Examination of Organic Carryover from 2-cm Contactors to Support the Modular CSSX Unit

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A bank of four 2-cm centrifugal contactors was operated in countercurrent fashion to help address questions about organic carryover for the Modular Caustic Side Solvent Extraction (CSSX) Unit (MCU). The contactors, having weirs sized for strip operation, were used to examine carryover for both strip effluent (SE) and decontaminated salt solution (DSS). Since only one bank of contactors was available in the short time frame of this work, the organic phase and only one aqueous phase were present in the flow loops at a time. Personnel maintained flowsheet-typical organic phase to aqueous phase (O:A) flow ratios when varying flow rates. ... continued below

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Nash, Charles A.; Norato, Michael A.; Walker; Douglas, D.; Pierce, Robert A.; Eubanks, Ronnye A. et al. April 29, 2005.

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Description

A bank of four 2-cm centrifugal contactors was operated in countercurrent fashion to help address questions about organic carryover for the Modular Caustic Side Solvent Extraction (CSSX) Unit (MCU). The contactors, having weirs sized for strip operation, were used to examine carryover for both strip effluent (SE) and decontaminated salt solution (DSS). Since only one bank of contactors was available in the short time frame of this work, the organic phase and only one aqueous phase were present in the flow loops at a time. Personnel maintained flowsheet-typical organic phase to aqueous phase (O:A) flow ratios when varying flow rates. Solvent from two different batches were tested with strip solution. In addition, potential mitigations of pH adjustment and coalescing media were examined. The experiment found that organic carryover after decanting averaged 220 ppm by mass with a range of 74 to 417 ppm of Isopar{reg_sign} L for strip effluent (SE)/organic solvent contacts. These values are based on measured modifier. Values were bounded by a value of 95 ppm based upon Isopar{reg_sign} L values as reported. The higher modifier-based numbers are considered more reliable at this time. Carryover of Isopar{reg_sign} L in DSS simulant averaged 77 ppm by mass with a range of 70 to 88 ppm of Isopar{reg_sign} L based on modifier content. The carryover was bounded by a value of 19 ppm based upon Isopar{reg_sign} L values as reported. More work is needed to resolve the discrepancy between modifier and Isopar{reg_sign} L values. The work did not detect organic droplets greater than 18 microns in SE. Strip output contained droplets down to 0.5 micron in size. Droplets in DSS were almost monodisperse by comparison, having a size range 4.7 +/- 1.6 micron in one test and 5.2 +/- 0.8 micron in the second demonstration. Optical microscopy provided qualitative results confirming the integrity of droplet size measurements in this work. Acidic or basic adjustments of aqueous strip solution from pH 3 to 1 and from pH 3 to 11 were not effective in clarifying the aqueous dispersions of organic droplets. Use of a 0.7-micron rated glass fiber filter of 3/4 mm thickness under gravity flow provided significant reduction in organic content and increased clarity. A 2 inch element stack of ''Teflon{reg_sign} Fiber Interceptor-Pak{trademark}'' media from ACS Separations, Inc. was not effective in clarifying DSS simulant.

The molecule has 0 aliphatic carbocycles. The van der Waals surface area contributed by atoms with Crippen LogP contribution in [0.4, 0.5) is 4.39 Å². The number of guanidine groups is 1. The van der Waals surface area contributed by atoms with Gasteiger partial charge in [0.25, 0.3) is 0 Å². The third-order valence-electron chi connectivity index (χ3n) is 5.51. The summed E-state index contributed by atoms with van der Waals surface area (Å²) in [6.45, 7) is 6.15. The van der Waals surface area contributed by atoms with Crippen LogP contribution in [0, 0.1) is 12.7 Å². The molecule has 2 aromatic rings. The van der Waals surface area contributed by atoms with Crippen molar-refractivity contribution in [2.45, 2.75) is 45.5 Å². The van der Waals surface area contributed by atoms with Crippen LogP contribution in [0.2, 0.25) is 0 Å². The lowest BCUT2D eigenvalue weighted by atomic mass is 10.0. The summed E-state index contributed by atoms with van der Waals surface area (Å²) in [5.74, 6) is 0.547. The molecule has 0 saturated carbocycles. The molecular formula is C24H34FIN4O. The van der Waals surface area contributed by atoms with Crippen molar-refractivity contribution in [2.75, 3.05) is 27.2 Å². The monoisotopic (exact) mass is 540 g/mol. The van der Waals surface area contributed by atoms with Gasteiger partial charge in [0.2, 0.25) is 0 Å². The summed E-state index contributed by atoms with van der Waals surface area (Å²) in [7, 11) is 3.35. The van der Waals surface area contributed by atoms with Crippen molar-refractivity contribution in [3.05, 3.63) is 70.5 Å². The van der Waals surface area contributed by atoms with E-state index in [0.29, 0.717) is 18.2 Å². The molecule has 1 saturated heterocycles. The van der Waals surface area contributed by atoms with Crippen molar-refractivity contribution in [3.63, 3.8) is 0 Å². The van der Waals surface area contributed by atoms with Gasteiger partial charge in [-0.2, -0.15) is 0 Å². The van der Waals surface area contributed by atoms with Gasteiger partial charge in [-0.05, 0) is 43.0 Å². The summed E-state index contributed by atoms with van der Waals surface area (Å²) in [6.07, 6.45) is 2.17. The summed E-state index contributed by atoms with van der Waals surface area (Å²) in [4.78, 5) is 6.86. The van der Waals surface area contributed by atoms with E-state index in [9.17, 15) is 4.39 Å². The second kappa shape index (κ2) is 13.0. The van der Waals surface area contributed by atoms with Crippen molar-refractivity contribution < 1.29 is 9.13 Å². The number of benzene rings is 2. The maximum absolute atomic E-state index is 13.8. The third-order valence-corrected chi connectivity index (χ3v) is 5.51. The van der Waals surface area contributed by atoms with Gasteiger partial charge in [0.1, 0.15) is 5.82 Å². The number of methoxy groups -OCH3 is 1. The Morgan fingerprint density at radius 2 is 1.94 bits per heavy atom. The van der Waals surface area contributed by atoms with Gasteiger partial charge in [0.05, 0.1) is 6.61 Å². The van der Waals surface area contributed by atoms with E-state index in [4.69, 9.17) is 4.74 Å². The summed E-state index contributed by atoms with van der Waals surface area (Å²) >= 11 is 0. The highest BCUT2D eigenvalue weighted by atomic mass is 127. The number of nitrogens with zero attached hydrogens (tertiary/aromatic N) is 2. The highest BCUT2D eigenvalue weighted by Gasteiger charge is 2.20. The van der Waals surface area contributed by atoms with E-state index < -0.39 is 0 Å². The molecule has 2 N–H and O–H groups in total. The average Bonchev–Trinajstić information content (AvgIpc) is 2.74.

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  • Report No.: WSRC-TR-2005-00182
  • Grant Number: DE-AC09-96SR18500
  • DOI: 10.2172/881525 | External Link
  • Office of Scientific & Technical Information Report Number: 881525
  • Archival Resource Key: ark:/67531/metadc873835

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  • April 29, 2005

Added to The UNT Digital Library

  • Sept. 21, 2016, 2:29 a.m.

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  • Nov. 28, 2016, 1:53 p.m.

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Nash, Charles A.; Norato, Michael A.; Walker; Douglas, D.; Pierce, Robert A.; Eubanks, Ronnye A. et al. Examination of Organic Carryover from 2-cm Contactors to Support the Modular CSSX Unit, report, April 29, 2005; Aiken, South Carolina. (digital.library.unt.edu/ark:/67531/metadc873835/: accessed November 20, 2017), University of North Texas Libraries, Digital Library, digital.library.unt.edu; crediting UNT Libraries Government Documents Department.